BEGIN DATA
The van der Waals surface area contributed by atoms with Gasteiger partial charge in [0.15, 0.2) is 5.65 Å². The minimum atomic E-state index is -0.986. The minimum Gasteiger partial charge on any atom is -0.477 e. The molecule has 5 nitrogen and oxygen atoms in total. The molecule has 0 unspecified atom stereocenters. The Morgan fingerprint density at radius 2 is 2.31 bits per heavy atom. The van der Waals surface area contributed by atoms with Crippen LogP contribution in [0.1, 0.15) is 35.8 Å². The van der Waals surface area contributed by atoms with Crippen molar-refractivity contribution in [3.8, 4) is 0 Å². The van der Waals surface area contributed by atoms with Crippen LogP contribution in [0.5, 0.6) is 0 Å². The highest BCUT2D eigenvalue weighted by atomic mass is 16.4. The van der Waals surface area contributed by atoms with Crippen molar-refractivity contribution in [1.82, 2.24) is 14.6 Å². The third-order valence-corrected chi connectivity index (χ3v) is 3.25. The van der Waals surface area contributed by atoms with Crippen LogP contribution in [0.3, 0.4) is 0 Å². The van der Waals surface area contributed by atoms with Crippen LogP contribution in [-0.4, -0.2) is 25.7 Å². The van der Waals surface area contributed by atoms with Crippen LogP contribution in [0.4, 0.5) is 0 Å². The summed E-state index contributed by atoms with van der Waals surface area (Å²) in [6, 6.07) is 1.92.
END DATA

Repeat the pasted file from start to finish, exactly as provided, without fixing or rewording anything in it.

The van der Waals surface area contributed by atoms with Gasteiger partial charge in [0.15, 0.2) is 5.65 Å². The minimum atomic E-state index is -0.986. The minimum Gasteiger partial charge on any atom is -0.477 e. The molecule has 5 nitrogen and oxygen atoms in total. The molecule has 0 unspecified atom stereocenters. The Morgan fingerprint density at radius 2 is 2.31 bits per heavy atom. The van der Waals surface area contributed by atoms with Crippen LogP contribution in [0.1, 0.15) is 35.8 Å². The van der Waals surface area contributed by atoms with Crippen molar-refractivity contribution in [3.8, 4) is 0 Å². The van der Waals surface area contributed by atoms with Crippen LogP contribution in [0.5, 0.6) is 0 Å². The highest BCUT2D eigenvalue weighted by atomic mass is 16.4. The van der Waals surface area contributed by atoms with Crippen molar-refractivity contribution in [1.82, 2.24) is 14.6 Å². The third-order valence-corrected chi connectivity index (χ3v) is 3.25. The van der Waals surface area contributed by atoms with Crippen LogP contribution in [0.3, 0.4) is 0 Å². The van der Waals surface area contributed by atoms with Crippen LogP contribution in [-0.4, -0.2) is 25.7 Å². The van der Waals surface area contributed by atoms with Crippen LogP contribution in [0.4, 0.5) is 0 Å². The summed E-state index contributed by atoms with van der Waals surface area (Å²) in [6, 6.07) is 1.92.